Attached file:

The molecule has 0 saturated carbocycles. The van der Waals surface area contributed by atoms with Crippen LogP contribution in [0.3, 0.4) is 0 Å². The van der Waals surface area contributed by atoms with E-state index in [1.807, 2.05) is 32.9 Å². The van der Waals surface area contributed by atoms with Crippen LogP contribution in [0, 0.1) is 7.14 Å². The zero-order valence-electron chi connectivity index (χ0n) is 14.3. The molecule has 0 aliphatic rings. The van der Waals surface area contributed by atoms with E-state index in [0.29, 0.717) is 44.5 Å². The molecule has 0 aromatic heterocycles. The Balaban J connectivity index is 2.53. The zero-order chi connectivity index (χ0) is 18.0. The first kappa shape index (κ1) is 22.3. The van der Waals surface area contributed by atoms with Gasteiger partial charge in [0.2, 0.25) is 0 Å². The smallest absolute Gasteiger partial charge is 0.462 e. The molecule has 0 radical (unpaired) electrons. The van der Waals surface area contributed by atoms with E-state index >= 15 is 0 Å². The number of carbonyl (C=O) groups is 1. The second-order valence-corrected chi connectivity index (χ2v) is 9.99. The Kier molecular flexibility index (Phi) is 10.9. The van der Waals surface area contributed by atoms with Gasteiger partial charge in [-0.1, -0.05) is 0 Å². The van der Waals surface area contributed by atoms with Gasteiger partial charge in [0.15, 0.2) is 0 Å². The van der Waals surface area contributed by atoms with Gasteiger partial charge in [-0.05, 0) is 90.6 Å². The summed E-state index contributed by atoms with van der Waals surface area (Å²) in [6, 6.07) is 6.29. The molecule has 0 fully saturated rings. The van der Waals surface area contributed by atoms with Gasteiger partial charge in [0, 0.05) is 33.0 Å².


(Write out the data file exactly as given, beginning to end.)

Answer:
The molecule has 0 saturated carbocycles. The van der Waals surface area contributed by atoms with Crippen LogP contribution in [0.3, 0.4) is 0 Å². The van der Waals surface area contributed by atoms with E-state index in [1.807, 2.05) is 32.9 Å². The van der Waals surface area contributed by atoms with Crippen LogP contribution in [0, 0.1) is 7.14 Å². The zero-order valence-electron chi connectivity index (χ0n) is 14.3. The molecule has 0 aliphatic rings. The van der Waals surface area contributed by atoms with E-state index in [0.29, 0.717) is 44.5 Å². The molecule has 0 aromatic heterocycles. The Balaban J connectivity index is 2.53. The zero-order chi connectivity index (χ0) is 18.0. The first kappa shape index (κ1) is 22.3. The van der Waals surface area contributed by atoms with Gasteiger partial charge in [0.2, 0.25) is 0 Å². The smallest absolute Gasteiger partial charge is 0.462 e. The molecule has 0 radical (unpaired) electrons. The van der Waals surface area contributed by atoms with E-state index >= 15 is 0 Å². The number of carbonyl (C=O) groups is 1. The second-order valence-corrected chi connectivity index (χ2v) is 9.99. The Kier molecular flexibility index (Phi) is 10.9. The van der Waals surface area contributed by atoms with Gasteiger partial charge in [-0.1, -0.05) is 0 Å². The van der Waals surface area contributed by atoms with Gasteiger partial charge in [0.15, 0.2) is 0 Å². The van der Waals surface area contributed by atoms with Gasteiger partial charge in [-0.05, 0) is 90.6 Å². The summed E-state index contributed by atoms with van der Waals surface area (Å²) in [6, 6.07) is 6.29. The molecule has 0 fully saturated rings. The van der Waals surface area contributed by atoms with Gasteiger partial charge in [0, 0.05) is 33.0 Å².